Home construction outpaces home sales


We were pleased to work with Gina Hannah on this story:
Huntsville Times (click for whole story) Real estate news and notes from the week:

Here’s where both the local Realtor’s association and Brander agree: The bulk of current sales are for lower-priced, used homes. Indeed, in Madison County alone, more than 85 percent of the homes sold in May were under $300,000, as more first-time buyers take advantage of the tax credit to buy homes in their price range. Higher-priced homes typically are purchased by homeowners who are “moving up” into a larger, more expensive home and have equity in their first home.

Monday’s report on home sales was good news to local Realtors, who saw a 26 percent jump in home sales between April and May. One month does not a trend make, but any uptick is good news in a national market that continues to languish.

One real estate expert agrees the Huntsville market is faring better than others, but he also offers a cautionary note.

Tom Brander, a principal in Birmingham-based Rudulph/Brander Real Estate Statistical Reports (tombrander.com), collects data from multiple-listing services throughout Alabama, including the Huntsville-area MLS, which includes eight counties in North Alabama and a small part of southern central Tennessee. Rudulph/Brander supplies market data to the banking and building industries.

Brander says he’s surprised by the level of new home construction going on in the market, particularly in Madison County, when inventory levels remain high. According to the Huntsville Area Association of Realtors, 111 new homes were sold in Madison County last month; builders pulled permits for 187 new homes (reported by the Huntsville/Madison County Builders Association), making the construction rate for new homes about 1.7 times that of the sales rate.

Brander’s numbers differ slightly: He reports 82 new homes sold in Madison County, making the construction rate about 2.3 times the sales rate.

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2 thoughts on “Home construction outpaces home sales

  1. Kevin

    Greetings Tom,

    I have enjoyed reading your blog and market summaries over the last few months. I am relocating to the Huntsville area this summer and have been doing some market research on the web and have tbander.wordpress, movetohuntsville, huntsville-realestate, and the Huntsville Times websites very helpful.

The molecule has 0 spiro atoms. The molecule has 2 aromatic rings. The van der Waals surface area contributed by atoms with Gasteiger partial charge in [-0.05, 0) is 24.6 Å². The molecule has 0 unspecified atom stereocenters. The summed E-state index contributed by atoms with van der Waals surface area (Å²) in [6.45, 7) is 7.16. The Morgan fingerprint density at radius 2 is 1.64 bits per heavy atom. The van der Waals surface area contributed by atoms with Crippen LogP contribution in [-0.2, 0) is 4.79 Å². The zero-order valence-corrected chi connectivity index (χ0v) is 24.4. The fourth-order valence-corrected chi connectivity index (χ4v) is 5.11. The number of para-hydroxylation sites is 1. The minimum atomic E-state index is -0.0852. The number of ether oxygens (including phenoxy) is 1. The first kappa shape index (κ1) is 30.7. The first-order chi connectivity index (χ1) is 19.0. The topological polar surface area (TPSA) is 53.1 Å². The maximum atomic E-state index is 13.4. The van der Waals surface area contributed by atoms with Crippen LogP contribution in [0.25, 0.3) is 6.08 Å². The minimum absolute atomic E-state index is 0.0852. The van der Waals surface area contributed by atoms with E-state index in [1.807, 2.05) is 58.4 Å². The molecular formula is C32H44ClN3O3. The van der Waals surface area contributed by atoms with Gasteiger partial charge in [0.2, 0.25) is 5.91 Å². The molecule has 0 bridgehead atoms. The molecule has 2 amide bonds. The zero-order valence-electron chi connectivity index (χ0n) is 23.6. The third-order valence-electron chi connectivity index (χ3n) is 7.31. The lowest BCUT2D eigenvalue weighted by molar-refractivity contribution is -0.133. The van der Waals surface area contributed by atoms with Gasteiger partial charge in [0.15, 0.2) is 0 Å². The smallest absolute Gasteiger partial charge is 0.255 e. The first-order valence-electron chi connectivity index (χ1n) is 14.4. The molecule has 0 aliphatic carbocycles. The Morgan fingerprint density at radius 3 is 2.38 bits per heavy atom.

However the various websites seem to have different numbers even when they state they are pulling the same geographic area and from the same NALMLS source but the numbers don\’t jive. I have requested some clarification from the 4 websites I am frequenting and wanted to include a request to you as well.

    Any idea what the explanation may be as to why the HAAR reports published in the Huntsville times don\’t match the numbers on my other 3 websites of interest?

    Just wondering,
    Kevin

    Reply
    1. tbrander Post author

      One of the biggest problems is real estate reporting is data comparability. Most of the sites for various reasons use different sources, (we use MLS) and different geographies, some use tax areas some use MLS areas (which is what we do) some use zip codes some use townships none of the geographies line up or have common boarders. The precision of the boarders and the data itself may also be an issue. another complication is time frame.. I can’t go into all the issues here.. it gets sort of technical. We recalculate ll of our data every month so, when an agent reports a sale after the month-end that occurred in the prior month, we correctly capture and report it (in the right month), a similar thing happens with active inventory with agents often “renewing” expired listings late in the month following, again we recalculate the active dates for the house in question, since presumably the poor folks were still trying to sell it! It was competing for sales. For this reason if you compare my last month report with this the sales and inventory numbers vary for the prior month. Most services do not bother, they report that data and leave it at that. Sometimes it is more meaningful than others. I think that in general most services use a fairly constant method so we each report almost identical % changes but the gross numbers may vary and certainly one cannot directly compare the gross numbers across services easily.
      I can assure you that our numbers are very consistently calculated and obtained as well as historically adjusted for late (and sometimes retroactive) reporting by agents.

      Reply

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